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Friday, December 9, 2016

Remember John Glenn, but for his first career.



People are falling over themselves in praise of the former astronaut and US Senator, John Glenn, who has died at the age of 95.

The long practice of the Catholic Church, when considering declaring one of the faithful worthy of sainthood, was to appoint a devil’s advocate- one who considering the piles of testimony by the cured, the hopeful and the economic development council of another second-tier cathedral town, then says, “Yes, but.”

In that light, I consider John Glenn.

He was an Eagle Scout back when that meant something.

He was a war hero. He flew 149 combat missions in two wars and won a chestful of richly deserved honors for bravery and enterprise.

He married the girl he loved, and she was at his bedside when he died, 72 years later. He was an elder in the Presbyterian Church.

John Glenn served his country for 23 years as a Marine.

Had he stopped there, he would have still been a hero, but a much less famous one.

On the other hand, he would have died with a more honorable and distinguished record.

John Glenn was not only brave and enterprising, he was insanely ambitious and remarkably lucky. He talked his way into the nascent US space program despite being at the edge of the age cutoff and having no background in science.

To his colleagues, he was a pious moralizer who recognized that the first American in space would not get there by being anything but a mascot for American values. Not for nothing did the Mercury astronauts refer to themselves as “Spam in a can.” They went up strapped in a tiny container, and they hoped to come down alive.

Glenn came down alive and became the most famous man in the world. After three years of touring and honors, a la another aviation hero who didn’t know when to go home, Charles Lindbergh, Glenn retired from the Marine Corps one day and announced for the United States Senate the next. He was a Democrat because that was the way the wind blew in the postwar era.

A fall in his bathtub scuppered that run, so he took a job as an executive in a fizzy drinks company and spent the next six years waiting to run again. He ran in 1970, and lost the primary to a cable company mogul, Howard Metzenbaum, who then lost the election.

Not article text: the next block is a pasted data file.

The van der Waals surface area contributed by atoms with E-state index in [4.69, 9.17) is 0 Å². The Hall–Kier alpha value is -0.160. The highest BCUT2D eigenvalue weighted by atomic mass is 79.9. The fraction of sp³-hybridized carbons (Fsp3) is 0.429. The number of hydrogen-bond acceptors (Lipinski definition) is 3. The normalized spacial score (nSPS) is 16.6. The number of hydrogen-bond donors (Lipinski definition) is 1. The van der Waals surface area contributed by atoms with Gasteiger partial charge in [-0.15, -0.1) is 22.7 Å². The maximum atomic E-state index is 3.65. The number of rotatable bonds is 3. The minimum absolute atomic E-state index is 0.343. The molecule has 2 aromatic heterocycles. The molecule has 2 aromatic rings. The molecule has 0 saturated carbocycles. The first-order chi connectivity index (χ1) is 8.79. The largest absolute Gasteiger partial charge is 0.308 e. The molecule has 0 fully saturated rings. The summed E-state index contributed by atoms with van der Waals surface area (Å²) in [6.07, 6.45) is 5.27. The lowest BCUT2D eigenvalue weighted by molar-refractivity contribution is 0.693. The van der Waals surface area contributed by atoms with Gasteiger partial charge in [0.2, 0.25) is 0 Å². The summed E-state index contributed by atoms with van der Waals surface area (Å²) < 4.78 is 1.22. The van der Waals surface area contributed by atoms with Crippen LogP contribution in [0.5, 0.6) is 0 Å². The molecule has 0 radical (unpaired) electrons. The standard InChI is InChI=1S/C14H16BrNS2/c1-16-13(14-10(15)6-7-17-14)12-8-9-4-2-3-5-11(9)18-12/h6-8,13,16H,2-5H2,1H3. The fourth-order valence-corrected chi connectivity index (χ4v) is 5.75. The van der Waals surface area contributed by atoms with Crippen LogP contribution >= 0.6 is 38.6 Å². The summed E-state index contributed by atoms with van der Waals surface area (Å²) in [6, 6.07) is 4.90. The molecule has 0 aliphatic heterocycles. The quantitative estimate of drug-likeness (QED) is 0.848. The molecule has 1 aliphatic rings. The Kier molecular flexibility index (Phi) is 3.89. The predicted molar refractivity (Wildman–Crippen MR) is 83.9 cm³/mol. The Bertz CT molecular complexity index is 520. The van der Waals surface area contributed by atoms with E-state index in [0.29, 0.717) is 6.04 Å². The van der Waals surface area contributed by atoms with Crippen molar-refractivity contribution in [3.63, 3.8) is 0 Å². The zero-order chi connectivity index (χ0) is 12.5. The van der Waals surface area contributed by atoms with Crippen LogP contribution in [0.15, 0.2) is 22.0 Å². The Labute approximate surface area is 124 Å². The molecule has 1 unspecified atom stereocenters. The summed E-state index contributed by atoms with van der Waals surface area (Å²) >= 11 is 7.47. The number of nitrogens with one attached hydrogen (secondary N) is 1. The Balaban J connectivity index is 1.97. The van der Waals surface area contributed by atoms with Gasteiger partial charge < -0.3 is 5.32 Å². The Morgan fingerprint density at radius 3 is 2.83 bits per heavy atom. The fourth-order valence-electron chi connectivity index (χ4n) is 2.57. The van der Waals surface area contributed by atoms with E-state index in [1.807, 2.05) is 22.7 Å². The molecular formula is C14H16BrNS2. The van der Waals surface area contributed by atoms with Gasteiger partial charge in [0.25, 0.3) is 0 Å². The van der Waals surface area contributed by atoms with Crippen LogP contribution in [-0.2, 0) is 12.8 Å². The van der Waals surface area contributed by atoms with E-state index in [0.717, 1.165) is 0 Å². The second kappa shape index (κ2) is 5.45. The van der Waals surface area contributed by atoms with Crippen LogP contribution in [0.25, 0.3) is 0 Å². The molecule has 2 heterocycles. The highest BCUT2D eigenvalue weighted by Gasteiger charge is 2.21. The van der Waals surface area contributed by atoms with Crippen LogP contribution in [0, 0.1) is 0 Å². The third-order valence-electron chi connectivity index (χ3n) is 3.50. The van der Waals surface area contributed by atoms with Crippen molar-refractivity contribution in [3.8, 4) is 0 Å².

Glenn bottled RC Cola for four more years, then ran against Metzenbaum, who’d been appointed to the Senate after his loss. That time, Glenn won the primary, and the general election.

Metzenbaum returned to the Senate two years later, and the two feuded for years, reducing the effectiveness of both as representatives of their constituents.

Constituents were never really much on Glenn’s mind, though. He set his cap for the 1976 Democratic Party vice presidential nomination and talked his way right out of it with a stunningly dull keynote convention address. His fame, and his mighty Ohio swingstateness, made him a national party figure his merits did not; he was considered, and passed over, for vice president again in 1984, 1988 and 1992.

Undeterred, Glenn ran for president in 1984, and ended up in the also-ran category. He ran up a giant campaign debt, but so low were his prospects as a future leader- to the moneyed classes, at least- it took Glenn twenty years to pay it off.

To his credit, Glenn did. To his discredit, it made him susceptible to the wiles of Charles Keating, a Cincinnati savings and loan boss and spare-time Savonarola who despised the gay artist Robert Mapplethorpe.

Keating took a fancy to build a collection of US Senators; when the scandal broke, he had five. Glenn, who got $200,000 in Keating bucks, was not reprimanded but was marked down for remarkably poor judgment, a standard that many argued, in this election year, disqualifies one from the presidency.

Glenn won re-election in 1992, and spent his last term lobbying to go back into space. He failed two of the three medical experiments on how old people would fare in space- as if there was ever a future for old people in space other than powerful US Senators (Utah Republican Jake Garn made it, too)- but one was enough and at 77, he got his ride. Columnist Nicholas von Hoffman cried, “All hail the world’s oldest lab rat!”

Glenn authored a nuclear proliferation regulatory bill in 1978, and that was pretty much the sum of his legislative career. As the ranking Democrat on a special committee investigating Chinese money in the 1996 presidential campaign, Glenn spent his time feuding with the committee’s chair, Fred Dalton Thompson, who also- later- thought being famous was enough to become president, and with the same results.

Once the Senators in Space program failed to yield the hoped-for appropriation boost, and NASA toyed with putting millionaires in space, Glenn- who had also opposed women astronauts- denounced the idea as having no scientific value.

John Glenn retired in 1999 and got a vanity public policy center at Ohio State.

His military heroism is long forgotten. He will be cherished by history as America's most famous human cannonball.

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